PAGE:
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Russian Election-meddling Tactics Exposed at Senate Hearing


Clint Watts, right, a Senior Fellow at the Foreign Policy Research Institute Program on National Security, testifies before the Senate Intelligence Committee hearing on Capitol Hill in Washington, March 30, 2017, on Russian intelligence activities.

Russia pulled off an unprecedented and wildly successful campaign to influence America’s political conversation during last year’s presidential campaign, according to experts who testified Thursday before the Senate Intelligence Committee.

“Russia hopes to win the second Cold War through the force of politics, as opposed to the politics of force,” said cybersecurity expert Clinton Watts of the Foreign Policy Research Institute. Watts detailed Russia’s use of cyberattacks and an elaborate disinformation campaign to confuse U.S. voters and pit Americans against each other.

The testimony confirmed what lawmakers of both parties have been saying for months.

“Russian President Vladimir Putin ordered a deliberate campaign carefully constructed to undermine our election,” said the committee’s top Democrat, Senator Mark Warner of Virginia.

WATCH: Warner on Russia's actions during 2016 election campaign

Warner: Russia Sought to 'Undermine Our Elections'
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Putin's dismissal

Ahead of the open hearing, Putin blasted accusations of Russian electoral meddling as “provocations and lies.” Asked on a television program whether Moscow tried to influence the outcome of the U.S. presidential election, Putin said, “Read my lips: No.”

Witnesses before the Intelligence Committee described voluminous and incontrovertible evidence to the contrary.

"We've got 10 years of observation here," said Kevin Mandia, CEO of the U.S.-based cybersecurity firm FireEye. "It absolutely stretches credulity to think they [Russian actors] were not involved."

Republican Senator Marco Rubio of Florida shared an experience from his unsuccessful presidential bid last year.

"Former members of my presidential campaign team who had access to the internal information of my presidential campaign were targeted by the IP addresses with an unknown location within Russia. [The] Effort was unsuccessful," Rubio said.

“The [Russian] activities in the United States… do seem to be exceptional,” said Georgetown University security and intelligence expert Roy Godson, adding that cyber and disinformation campaigns allow Russia to “hit above their weight” on the world stage.

Watts said Russia was aided last year by U.S. media outlets' extensive reports about material hacked by Russia that appeared on outlets such as WikiLeaks, as well as occasions when the Trump campaign parroted disinformation that Moscow disseminated about his opponent, Democrat Hillary Clinton. Watts added that Russia could one day turn its informational firepower against Trump.

Russia's action "is solely based on what they want to achieve ... whatever the Russian foreign policy objectives are," Watts said. "They will turn on President Trump, as well. They win because they play both sides."

Ongoing probe

The hearing was the first of many the committee expects to hold in coming months, some open to the public, but many behind closed doors. Chairman Richard Burr, a North Carolina Republican, repeatedly has pledged an impartial and exhaustive search for the truth, and he has implored fellow-committee members to refrain from partisan jabs.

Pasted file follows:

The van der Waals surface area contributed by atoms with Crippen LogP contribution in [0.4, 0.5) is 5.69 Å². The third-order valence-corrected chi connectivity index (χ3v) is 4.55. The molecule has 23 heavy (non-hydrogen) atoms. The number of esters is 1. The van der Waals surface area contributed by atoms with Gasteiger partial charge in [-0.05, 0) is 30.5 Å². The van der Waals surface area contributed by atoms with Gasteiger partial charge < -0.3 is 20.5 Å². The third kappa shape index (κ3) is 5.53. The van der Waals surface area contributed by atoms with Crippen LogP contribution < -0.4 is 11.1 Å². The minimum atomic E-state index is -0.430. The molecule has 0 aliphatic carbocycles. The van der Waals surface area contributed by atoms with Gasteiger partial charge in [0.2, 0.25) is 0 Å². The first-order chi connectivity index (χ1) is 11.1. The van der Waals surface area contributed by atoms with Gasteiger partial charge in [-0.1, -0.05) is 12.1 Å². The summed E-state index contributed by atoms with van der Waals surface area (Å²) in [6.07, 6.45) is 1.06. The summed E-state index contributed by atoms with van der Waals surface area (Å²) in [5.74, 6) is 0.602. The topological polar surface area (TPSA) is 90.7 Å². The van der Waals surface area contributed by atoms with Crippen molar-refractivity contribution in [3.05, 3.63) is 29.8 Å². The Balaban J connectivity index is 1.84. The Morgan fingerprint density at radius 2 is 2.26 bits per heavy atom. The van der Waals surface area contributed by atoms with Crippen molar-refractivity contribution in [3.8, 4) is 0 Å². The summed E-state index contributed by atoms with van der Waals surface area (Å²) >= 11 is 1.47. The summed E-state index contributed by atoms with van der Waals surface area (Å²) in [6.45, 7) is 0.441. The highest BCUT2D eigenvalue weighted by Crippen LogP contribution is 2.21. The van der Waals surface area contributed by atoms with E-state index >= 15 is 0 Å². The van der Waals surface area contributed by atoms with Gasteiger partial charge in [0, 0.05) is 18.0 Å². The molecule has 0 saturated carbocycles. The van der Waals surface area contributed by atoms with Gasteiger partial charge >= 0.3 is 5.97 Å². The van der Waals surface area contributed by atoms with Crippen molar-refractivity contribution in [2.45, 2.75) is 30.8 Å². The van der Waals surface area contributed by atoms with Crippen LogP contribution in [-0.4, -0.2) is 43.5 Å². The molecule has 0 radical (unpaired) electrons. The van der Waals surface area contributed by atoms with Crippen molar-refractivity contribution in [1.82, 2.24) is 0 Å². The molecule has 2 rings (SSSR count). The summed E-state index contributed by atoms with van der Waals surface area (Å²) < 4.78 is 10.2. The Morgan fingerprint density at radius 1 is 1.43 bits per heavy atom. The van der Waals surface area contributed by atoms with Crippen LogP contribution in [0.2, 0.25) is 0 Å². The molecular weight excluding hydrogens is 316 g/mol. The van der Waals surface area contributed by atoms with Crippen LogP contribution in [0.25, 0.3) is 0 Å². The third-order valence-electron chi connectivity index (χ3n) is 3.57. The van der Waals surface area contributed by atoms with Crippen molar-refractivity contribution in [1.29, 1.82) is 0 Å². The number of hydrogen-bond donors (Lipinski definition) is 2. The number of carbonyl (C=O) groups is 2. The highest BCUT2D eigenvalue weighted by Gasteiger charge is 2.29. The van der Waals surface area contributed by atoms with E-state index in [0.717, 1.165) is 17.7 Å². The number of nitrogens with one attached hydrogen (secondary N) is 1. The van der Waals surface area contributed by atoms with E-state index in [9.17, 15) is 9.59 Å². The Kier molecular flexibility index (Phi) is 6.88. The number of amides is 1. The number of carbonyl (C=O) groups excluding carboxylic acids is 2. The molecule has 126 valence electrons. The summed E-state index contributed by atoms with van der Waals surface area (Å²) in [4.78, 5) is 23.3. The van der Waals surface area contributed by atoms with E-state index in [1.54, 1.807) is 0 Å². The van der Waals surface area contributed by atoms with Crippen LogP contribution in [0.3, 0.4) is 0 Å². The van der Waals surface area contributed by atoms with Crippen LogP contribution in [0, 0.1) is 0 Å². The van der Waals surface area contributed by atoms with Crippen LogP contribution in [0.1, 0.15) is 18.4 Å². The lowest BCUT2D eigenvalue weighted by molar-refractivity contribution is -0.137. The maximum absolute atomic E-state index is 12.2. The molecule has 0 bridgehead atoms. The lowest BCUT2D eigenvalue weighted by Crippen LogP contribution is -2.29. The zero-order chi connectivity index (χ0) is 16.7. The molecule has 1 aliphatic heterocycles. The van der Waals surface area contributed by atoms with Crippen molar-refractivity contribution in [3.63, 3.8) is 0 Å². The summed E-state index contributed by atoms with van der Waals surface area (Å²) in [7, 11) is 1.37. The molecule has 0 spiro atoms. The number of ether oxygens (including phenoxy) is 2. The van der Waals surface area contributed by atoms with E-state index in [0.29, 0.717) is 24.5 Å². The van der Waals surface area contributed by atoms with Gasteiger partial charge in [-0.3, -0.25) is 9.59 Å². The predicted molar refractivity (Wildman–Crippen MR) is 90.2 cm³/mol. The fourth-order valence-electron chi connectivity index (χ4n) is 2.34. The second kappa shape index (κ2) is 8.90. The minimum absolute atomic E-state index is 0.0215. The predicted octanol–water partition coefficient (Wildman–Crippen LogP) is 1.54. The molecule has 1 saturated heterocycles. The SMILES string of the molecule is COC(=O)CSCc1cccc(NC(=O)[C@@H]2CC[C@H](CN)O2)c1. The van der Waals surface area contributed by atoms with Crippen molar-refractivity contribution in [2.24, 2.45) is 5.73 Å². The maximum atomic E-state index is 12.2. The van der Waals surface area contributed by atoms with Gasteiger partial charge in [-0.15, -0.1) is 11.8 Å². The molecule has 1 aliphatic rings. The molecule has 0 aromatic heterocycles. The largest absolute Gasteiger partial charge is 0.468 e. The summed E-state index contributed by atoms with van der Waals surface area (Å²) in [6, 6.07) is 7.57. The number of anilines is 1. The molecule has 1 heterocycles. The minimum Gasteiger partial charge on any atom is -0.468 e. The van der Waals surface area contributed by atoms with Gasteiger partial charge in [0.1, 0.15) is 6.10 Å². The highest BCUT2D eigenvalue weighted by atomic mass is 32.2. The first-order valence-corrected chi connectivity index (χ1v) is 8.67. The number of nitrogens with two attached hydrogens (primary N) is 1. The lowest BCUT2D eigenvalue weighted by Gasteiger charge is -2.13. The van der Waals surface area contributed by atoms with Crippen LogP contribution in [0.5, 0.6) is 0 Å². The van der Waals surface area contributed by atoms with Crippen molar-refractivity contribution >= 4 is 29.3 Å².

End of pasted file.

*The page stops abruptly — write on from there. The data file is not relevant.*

“If we politicize this process, our efforts will likely fail,” Burr said.

WATCH: Burr on public's need to know extent of Russia's actions

Burr on Why Panel Chose to Hold Rare Open Hearing
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Warner echoed the call, saying the goal of the investigation is not to re-litigate last year’s election, but rather to hold Russia accountable.

But as one Democrat argued, if the committee is determined to bring to light any ties President Trump's inner circle may have to Russia, the president himself must release his tax returns.

“They key to a successful investigation is following the money,” said Senator Ron Wyden of Oregon. “Information about Donald Trump’s finances may lead to Russia.”

Trump has adamantly denied any links to Russia during or after the campaign, questioned U.S. intelligence about Russian meddling, and accused media outlets of mounting a smear campaign against him. Even so, the White House acknowledged the need for investigations to proceed.

“We want this over as much as, I think, some of you. But we recognize that there’s a process that has to take place,” said White House spokesman Sean Spicer.

House Select Committee on Intelligence Chairman Rep. Devin Nunes (R-CA) and Ranking Member Rep. Adam Schiff (D-CA) speak with the media about the ongoing Russia investigation on Capitol Hill in Washington, D.C., March 15, 2017.
House Select Committee on Intelligence Chairman Rep. Devin Nunes (R-CA) and Ranking Member Rep. Adam Schiff (D-CA) speak with the media about the ongoing Russia investigation on Capitol Hill in Washington, D.C., March 15, 2017.

Thursday's hearing brought the Senate Intelligence Committee into the spotlight after its counterpart in the House of Representatives canceled scheduled hearings amid a war of words between its chairman, Republican Devin Nunes, and the ranking Democrat, Adam Schiff, both of California.

The House Committee has been in disarray since Representative Nunes personally briefed Trump on classified material he had yet to share with the committee. Nunes has dismissed calls by Schiff and others that he recuse himself from the House probe.

The New York Times reported Thursday that two White House officials provided Nunez with the information that triggered the firestorm. Spicer declined to comment on the matter.